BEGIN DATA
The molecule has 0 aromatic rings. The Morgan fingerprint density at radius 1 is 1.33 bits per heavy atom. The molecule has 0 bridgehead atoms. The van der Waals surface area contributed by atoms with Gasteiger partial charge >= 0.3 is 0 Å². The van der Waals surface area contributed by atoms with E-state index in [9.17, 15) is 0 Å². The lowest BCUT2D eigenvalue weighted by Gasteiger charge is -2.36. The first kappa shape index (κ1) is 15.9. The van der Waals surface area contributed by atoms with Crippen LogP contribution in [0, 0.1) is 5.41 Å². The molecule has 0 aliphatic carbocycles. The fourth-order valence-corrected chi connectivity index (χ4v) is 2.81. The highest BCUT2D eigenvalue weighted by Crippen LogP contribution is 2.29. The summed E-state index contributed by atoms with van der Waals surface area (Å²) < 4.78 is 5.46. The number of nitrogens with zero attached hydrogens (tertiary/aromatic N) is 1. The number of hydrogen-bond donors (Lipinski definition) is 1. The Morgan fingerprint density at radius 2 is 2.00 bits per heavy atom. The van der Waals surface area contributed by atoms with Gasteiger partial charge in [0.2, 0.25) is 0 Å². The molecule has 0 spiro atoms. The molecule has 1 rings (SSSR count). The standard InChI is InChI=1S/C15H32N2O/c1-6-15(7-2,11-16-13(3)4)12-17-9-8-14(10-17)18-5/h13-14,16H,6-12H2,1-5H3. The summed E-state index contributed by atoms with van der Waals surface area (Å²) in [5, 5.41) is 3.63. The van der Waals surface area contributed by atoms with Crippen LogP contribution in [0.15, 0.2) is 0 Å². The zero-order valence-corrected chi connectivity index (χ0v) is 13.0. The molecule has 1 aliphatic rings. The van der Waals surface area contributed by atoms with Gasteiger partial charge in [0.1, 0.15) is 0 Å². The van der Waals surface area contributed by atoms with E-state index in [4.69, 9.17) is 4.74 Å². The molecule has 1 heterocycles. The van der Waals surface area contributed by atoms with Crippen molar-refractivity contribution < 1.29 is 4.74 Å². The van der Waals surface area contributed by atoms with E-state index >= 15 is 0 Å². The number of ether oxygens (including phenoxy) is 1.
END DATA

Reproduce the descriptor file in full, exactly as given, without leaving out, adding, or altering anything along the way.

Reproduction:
The molecule has 0 aromatic rings. The Morgan fingerprint density at radius 1 is 1.33 bits per heavy atom. The molecule has 0 bridgehead atoms. The van der Waals surface area contributed by atoms with Gasteiger partial charge >= 0.3 is 0 Å². The van der Waals surface area contributed by atoms with E-state index in [9.17, 15) is 0 Å². The lowest BCUT2D eigenvalue weighted by Gasteiger charge is -2.36. The first kappa shape index (κ1) is 15.9. The van der Waals surface area contributed by atoms with Crippen LogP contribution in [0, 0.1) is 5.41 Å². The molecule has 0 aliphatic carbocycles. The fourth-order valence-corrected chi connectivity index (χ4v) is 2.81. The highest BCUT2D eigenvalue weighted by Crippen LogP contribution is 2.29. The summed E-state index contributed by atoms with van der Waals surface area (Å²) < 4.78 is 5.46. The number of nitrogens with zero attached hydrogens (tertiary/aromatic N) is 1. The number of hydrogen-bond donors (Lipinski definition) is 1. The Morgan fingerprint density at radius 2 is 2.00 bits per heavy atom. The van der Waals surface area contributed by atoms with Gasteiger partial charge in [0.2, 0.25) is 0 Å². The molecule has 0 spiro atoms. The molecule has 1 rings (SSSR count). The standard InChI is InChI=1S/C15H32N2O/c1-6-15(7-2,11-16-13(3)4)12-17-9-8-14(10-17)18-5/h13-14,16H,6-12H2,1-5H3. The summed E-state index contributed by atoms with van der Waals surface area (Å²) in [5, 5.41) is 3.63. The van der Waals surface area contributed by atoms with Crippen LogP contribution in [0.15, 0.2) is 0 Å². The zero-order valence-corrected chi connectivity index (χ0v) is 13.0. The molecule has 1 aliphatic rings. The van der Waals surface area contributed by atoms with Gasteiger partial charge in [0.1, 0.15) is 0 Å². The van der Waals surface area contributed by atoms with E-state index in [4.69, 9.17) is 4.74 Å². The molecule has 1 heterocycles. The van der Waals surface area contributed by atoms with Crippen molar-refractivity contribution < 1.29 is 4.74 Å². The van der Waals surface area contributed by atoms with E-state index >= 15 is 0 Å². The number of ether oxygens (including phenoxy) is 1.